• Record any incidents of sexual harassment that you witness.
  • If you are a faculty member or a supervisor, you are obligated to seek advice and help if you witness conduct that may violate the University's regulations and policies.

How can I be an active bystander?

  • Learn about consent, including how to recognize non-consent, so that you may identify a potentially harmful situation.
  • Assess the situation. Be aware of your surroundings and decide if and how you might intervene, by assessing the options and risks for taking action. If you or others are in immediate danger, you can call 911.
  • Interrupt the potentially harmful situation in one of the following ways:
    • Be Direct: Approach the person you are concerned about. Do anything to give that person a way out of the situation, if you have judged that they are looking for one. Ignore the initiator when appropriate. Alternately, approach the initiator. Use “I” statements : “I feel_____when you___. Please stop.” Use humour when appropriate.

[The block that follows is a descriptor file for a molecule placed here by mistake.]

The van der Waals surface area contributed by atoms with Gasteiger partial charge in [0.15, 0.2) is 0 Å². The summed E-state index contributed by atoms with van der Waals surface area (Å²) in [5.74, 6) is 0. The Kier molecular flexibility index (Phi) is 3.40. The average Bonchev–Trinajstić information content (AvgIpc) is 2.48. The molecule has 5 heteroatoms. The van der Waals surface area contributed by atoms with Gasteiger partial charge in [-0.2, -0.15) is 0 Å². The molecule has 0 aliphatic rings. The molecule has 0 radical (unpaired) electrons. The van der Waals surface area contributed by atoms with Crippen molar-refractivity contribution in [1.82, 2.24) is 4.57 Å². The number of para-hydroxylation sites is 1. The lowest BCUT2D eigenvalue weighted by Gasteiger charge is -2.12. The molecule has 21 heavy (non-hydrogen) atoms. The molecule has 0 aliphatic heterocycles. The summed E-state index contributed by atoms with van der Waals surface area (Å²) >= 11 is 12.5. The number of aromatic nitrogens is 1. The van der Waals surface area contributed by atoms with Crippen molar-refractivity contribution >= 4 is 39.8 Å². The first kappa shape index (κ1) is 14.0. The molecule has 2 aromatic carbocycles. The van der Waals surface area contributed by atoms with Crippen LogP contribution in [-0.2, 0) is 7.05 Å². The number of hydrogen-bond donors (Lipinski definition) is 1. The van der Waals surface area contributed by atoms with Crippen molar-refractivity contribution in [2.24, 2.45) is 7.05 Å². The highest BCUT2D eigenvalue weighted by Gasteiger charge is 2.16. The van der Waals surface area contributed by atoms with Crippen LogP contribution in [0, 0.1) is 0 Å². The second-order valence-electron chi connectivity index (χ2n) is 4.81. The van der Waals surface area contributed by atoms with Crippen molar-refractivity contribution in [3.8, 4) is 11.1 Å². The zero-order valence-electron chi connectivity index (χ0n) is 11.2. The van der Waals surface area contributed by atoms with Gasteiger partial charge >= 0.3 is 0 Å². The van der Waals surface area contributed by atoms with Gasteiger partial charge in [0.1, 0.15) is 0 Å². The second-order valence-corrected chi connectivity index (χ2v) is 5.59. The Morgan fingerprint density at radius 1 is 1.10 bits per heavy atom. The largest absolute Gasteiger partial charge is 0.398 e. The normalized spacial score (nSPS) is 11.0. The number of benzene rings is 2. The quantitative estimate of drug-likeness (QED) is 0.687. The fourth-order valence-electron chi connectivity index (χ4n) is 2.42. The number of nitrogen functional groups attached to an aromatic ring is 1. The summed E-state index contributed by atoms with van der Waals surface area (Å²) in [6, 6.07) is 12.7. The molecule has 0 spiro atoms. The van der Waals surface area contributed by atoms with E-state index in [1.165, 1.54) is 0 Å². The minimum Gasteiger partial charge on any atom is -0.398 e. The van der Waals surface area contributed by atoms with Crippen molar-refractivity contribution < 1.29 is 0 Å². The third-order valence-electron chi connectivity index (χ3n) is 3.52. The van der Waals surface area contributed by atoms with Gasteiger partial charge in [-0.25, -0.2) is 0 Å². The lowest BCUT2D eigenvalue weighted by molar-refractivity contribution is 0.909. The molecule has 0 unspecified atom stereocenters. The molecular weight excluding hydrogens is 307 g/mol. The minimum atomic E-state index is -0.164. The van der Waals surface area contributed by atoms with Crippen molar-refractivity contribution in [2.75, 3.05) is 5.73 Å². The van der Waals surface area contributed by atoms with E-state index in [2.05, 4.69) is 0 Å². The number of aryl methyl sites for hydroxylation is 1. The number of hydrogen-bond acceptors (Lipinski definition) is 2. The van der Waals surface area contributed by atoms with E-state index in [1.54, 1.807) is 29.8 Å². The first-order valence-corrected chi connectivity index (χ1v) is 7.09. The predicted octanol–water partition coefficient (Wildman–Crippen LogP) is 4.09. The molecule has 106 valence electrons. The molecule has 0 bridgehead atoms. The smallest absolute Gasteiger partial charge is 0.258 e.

• Delegate: Find another person to intervene on your behalf. This may be a friend of the person you are concerned about, a supervisor, or someone responsible for an event.
    • Distract: Do anything that distracts those involved. Providing a three second window is often all that is needed to give someone a chance to get out of a situation.

Always try to act consensually, and always take your own safety into consideration. If you were unable to interrupt a situation, follow-up with the person you are concerned about if you can.

osvrse [at] mcgill.ca (Contact us) to organize a workshop for you and your peers, department, or unit on how to be an active bystander. The workshop can be tailored to the realities and needs of your group.